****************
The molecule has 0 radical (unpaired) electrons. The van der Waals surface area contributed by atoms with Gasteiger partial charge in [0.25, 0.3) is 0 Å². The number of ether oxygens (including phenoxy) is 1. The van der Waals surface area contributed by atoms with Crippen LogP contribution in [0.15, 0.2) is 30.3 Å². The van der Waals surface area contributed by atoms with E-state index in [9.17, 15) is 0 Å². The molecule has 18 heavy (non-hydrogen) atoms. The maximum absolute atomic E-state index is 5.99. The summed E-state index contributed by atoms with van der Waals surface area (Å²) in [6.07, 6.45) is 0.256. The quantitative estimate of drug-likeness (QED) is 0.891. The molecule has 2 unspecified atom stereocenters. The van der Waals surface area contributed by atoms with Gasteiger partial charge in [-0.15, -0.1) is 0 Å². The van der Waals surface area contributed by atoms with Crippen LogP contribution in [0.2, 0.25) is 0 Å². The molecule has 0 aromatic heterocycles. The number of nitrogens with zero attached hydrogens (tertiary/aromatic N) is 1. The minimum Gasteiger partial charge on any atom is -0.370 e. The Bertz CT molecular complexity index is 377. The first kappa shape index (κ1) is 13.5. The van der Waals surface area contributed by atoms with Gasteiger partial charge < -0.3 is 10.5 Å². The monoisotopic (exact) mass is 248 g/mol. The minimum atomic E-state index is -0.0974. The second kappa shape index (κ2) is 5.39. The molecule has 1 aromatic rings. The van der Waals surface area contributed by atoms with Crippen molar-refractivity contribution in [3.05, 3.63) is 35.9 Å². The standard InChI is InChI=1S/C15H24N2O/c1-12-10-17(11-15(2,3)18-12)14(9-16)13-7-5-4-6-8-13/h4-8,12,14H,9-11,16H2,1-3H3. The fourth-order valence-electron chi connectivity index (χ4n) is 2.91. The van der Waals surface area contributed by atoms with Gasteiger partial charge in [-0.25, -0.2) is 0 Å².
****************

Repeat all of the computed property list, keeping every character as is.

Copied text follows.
The molecule has 0 radical (unpaired) electrons. The van der Waals surface area contributed by atoms with Gasteiger partial charge in [0.25, 0.3) is 0 Å². The number of ether oxygens (including phenoxy) is 1. The van der Waals surface area contributed by atoms with Crippen LogP contribution in [0.15, 0.2) is 30.3 Å². The van der Waals surface area contributed by atoms with E-state index in [9.17, 15) is 0 Å². The molecule has 18 heavy (non-hydrogen) atoms. The maximum absolute atomic E-state index is 5.99. The summed E-state index contributed by atoms with van der Waals surface area (Å²) in [6.07, 6.45) is 0.256. The quantitative estimate of drug-likeness (QED) is 0.891. The molecule has 2 unspecified atom stereocenters. The van der Waals surface area contributed by atoms with Gasteiger partial charge in [-0.15, -0.1) is 0 Å². The van der Waals surface area contributed by atoms with Crippen LogP contribution in [0.2, 0.25) is 0 Å². The molecule has 0 aromatic heterocycles. The number of nitrogens with zero attached hydrogens (tertiary/aromatic N) is 1. The minimum Gasteiger partial charge on any atom is -0.370 e. The Bertz CT molecular complexity index is 377. The first kappa shape index (κ1) is 13.5. The van der Waals surface area contributed by atoms with Gasteiger partial charge < -0.3 is 10.5 Å². The monoisotopic (exact) mass is 248 g/mol. The minimum atomic E-state index is -0.0974. The second kappa shape index (κ2) is 5.39. The molecule has 1 aromatic rings. The van der Waals surface area contributed by atoms with Crippen molar-refractivity contribution in [3.05, 3.63) is 35.9 Å². The standard InChI is InChI=1S/C15H24N2O/c1-12-10-17(11-15(2,3)18-12)14(9-16)13-7-5-4-6-8-13/h4-8,12,14H,9-11,16H2,1-3H3. The fourth-order valence-electron chi connectivity index (χ4n) is 2.91. The van der Waals surface area contributed by atoms with Gasteiger partial charge in [-0.25, -0.2) is 0 Å².